Saturday, 2 November 2013

A Memoir For Those Chocolate Biscuit Days...

The post you're about to read is a little bit different but I'm hoping that a bunch of you can relate to it. This post is focused on girls here purely because I am one - I'm sure the issue of weight is not just a girl problem, guys are probably in the same situation but for now, in this post, I'm focusing on the chicas - sorry chicos.
  It's becoming apparently clear to me that teenagers/young adults are more obsessed with weight than ever before. I say teenagers/young adults specifically because they're in my age group and they're the evidence I have first hand on this topic. During summer I thought that a little bit of an obsession during the summer months was relatively acceptable - everyone wants a good bikini-bod at the end of the day, don't they? I'm guilty of that. Bikinis are revealing and summer clothes also take the form of showing a little more skin than the average winter outfit. Therefore, we're allowed to fuss a little bit about our weight, it's only natural. When you're exposing your body in something as revealing as a bikini, it's normal to feel self-conscious about our weight, to want a 'thigh gap', a 'flat-stomach'... Or is it?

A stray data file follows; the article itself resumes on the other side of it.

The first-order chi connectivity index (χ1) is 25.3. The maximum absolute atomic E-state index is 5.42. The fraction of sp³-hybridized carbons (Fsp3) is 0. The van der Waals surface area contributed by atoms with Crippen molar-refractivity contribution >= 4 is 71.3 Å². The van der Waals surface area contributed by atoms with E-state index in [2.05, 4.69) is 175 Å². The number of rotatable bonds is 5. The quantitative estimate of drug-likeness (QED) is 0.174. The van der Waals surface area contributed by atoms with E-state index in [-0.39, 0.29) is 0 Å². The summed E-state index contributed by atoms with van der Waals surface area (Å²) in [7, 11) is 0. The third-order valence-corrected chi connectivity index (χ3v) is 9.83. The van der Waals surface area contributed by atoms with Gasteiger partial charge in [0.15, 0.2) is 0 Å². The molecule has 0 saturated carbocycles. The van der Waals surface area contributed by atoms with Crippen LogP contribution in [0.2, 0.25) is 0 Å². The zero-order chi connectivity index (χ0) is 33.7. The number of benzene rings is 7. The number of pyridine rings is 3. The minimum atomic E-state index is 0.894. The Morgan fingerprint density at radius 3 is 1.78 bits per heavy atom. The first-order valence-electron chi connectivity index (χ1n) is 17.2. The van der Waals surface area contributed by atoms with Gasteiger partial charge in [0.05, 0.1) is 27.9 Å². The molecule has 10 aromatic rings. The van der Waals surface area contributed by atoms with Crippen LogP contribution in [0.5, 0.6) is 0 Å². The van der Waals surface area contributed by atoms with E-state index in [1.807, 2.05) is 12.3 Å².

This summer I started thinking about why weight is such an issue today for so many teenage girls/young women. I particularly started thinking about it because I, myself, began an obsession over my weight. A few years ago I could eat anything I wanted, I'm pretty sure I didn't even know what calories were back then. I could eat anything I wanted because I was having a several years' long 'growth spurt'. These are magical things that transfer the energy you intake from food and use it all up for the process that is the 'spurt'. Not only does this allow for binge-eating, eating for fun or just general snacking whenever you wanted to, but it also makes you grow quite a bit as a result. However, over the past year this thing we call 'growth' came to a screeching halt for me. My eating habits did not screech to a halt, they continued in all their glory. What also didn't help this matter was that I began to mildly binge-eat a little here and there along with the occasional comfort eating. As a result, I went from my normal weight to gaining 8 pounds. There will be some of you reading this post saying 'big deal, 8 pounds, who cares' but there will be some of you aghast at the thought of putting on 8 pounds and who will sympathise with this weight gain. It was the first time in my life where I was uncomfortable with my weight. Don't get me wrong, I wasn't overweight, I didn't have some massive problem, I was just personally uncomfortable with the way I looked. My thought process was - lose the weight now and fast.